hangman's beach

MAUGHER BEACH

Halifax Harbour

Status: Natural Wonder (Beach); Burial Ground; Only Accessible by Boat

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History

This beach is on the biggest island in Halifax Harbour.

The island was used seasonally by both the Mi’Kmag and Acadian aboriginal tribes previous to the arrival of the Europeans. The French were the original invaders whose Navy was looking for a place to building a fortified harbour; they would eventually choose where Louisburg now stands.

By the time Halifax was founded by the British in 1749 the island – then known as Cornwallis Island - was being used as a base of operations for fisherman.

In the 1780’s Peter McNab purchased the island and so began many generations of the McNab family living on the island as well as a change to the island’s name.

Maugher Beach is more commonly known as Hangman’s Beach because the British Navy – in the Napoleonic Wars (early 19th century) – would hang the bodies of executed mutineers on this beach. This served as a warning to crewmen on board the naval ships what would happen if they didn’t behave.

The bodies of at least 200 victims of cholera who died on the SS England were also buried near Hangman’s Beach. The beach is where the island’s lighthouse was built.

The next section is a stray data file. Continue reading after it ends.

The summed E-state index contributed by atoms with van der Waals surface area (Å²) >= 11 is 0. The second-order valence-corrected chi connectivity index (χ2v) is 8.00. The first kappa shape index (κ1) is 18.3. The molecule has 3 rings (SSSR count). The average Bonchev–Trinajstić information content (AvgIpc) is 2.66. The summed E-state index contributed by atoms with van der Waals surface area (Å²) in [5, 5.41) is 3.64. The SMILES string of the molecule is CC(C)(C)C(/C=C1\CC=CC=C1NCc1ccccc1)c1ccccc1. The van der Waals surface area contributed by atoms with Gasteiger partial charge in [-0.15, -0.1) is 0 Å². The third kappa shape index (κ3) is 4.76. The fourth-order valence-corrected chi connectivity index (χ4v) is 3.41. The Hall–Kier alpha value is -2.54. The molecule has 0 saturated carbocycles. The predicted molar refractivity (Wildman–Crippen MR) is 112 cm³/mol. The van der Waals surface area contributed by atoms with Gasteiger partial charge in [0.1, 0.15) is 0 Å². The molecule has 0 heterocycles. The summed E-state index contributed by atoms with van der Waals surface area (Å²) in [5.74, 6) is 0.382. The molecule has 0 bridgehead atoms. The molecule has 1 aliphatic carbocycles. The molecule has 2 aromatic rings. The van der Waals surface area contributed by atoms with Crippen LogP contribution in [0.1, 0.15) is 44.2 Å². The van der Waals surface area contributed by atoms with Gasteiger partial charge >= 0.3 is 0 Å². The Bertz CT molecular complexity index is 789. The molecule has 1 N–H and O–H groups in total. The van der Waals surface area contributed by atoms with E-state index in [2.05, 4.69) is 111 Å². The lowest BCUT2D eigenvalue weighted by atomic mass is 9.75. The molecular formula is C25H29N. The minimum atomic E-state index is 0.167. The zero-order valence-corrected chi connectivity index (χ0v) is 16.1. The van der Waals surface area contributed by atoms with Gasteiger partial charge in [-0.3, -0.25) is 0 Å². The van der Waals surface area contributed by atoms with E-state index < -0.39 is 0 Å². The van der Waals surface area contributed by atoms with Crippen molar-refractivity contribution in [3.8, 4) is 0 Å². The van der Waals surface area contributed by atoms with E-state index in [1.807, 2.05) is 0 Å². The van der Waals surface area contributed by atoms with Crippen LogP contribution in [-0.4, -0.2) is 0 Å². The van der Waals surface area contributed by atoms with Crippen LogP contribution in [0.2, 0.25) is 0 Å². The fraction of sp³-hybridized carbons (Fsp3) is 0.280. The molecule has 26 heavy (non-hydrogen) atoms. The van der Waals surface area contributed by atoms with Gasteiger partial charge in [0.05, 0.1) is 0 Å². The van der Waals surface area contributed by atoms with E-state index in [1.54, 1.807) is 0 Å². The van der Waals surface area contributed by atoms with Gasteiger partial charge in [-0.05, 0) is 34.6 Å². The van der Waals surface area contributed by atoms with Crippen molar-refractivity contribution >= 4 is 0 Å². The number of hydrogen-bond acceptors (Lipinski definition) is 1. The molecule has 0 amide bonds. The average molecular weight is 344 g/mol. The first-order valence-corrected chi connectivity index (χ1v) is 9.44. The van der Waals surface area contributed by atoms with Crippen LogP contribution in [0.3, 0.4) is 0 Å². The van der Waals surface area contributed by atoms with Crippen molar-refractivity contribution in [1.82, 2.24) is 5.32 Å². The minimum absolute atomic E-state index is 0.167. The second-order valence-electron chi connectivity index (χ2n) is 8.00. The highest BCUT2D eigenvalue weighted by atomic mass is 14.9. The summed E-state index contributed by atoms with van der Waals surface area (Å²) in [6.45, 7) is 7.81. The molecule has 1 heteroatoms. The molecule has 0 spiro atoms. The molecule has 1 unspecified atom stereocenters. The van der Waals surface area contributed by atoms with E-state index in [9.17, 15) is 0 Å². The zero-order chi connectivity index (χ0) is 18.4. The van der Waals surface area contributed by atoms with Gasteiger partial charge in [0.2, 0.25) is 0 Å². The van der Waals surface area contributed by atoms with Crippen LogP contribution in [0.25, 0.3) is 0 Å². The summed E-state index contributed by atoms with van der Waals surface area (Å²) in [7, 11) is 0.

The ruins of numerous British fortresses can also be found on the island as well as the remains of houses, an abandoned picnic ground, a pop factory, an abandoned Victorian garden and the graves of the island’s early settlers.

In World War II gun batteries and searchlights were installed on the island and an anti-submarine net was strung between the island and the mainland to prevent enemy submarines from entering Halifax Harbor; which was a major staging area for convoys to Britain.

Fort McNab – the former World War II emplacement – National Historic Site on the island remains a possession of the Federal Government. The rest of the island – less a small area privately owned – functions as a Nova Scotia Provincial Park.

 

Paranormal Activity

Transparent apparitions of both the mutineers and the cholera victims are seen walking on the beach and in the forest beyond.

These apparitions are occasionally reported elsewhere on the island and even include reports of them entering the homes of the island’s few residents.

The apparition of a full horse and carriage is also reported racing across the beach.

Other Reported Activity: disembodied voices; light anomalies; feelings of being watched, not being alone and not being wanted.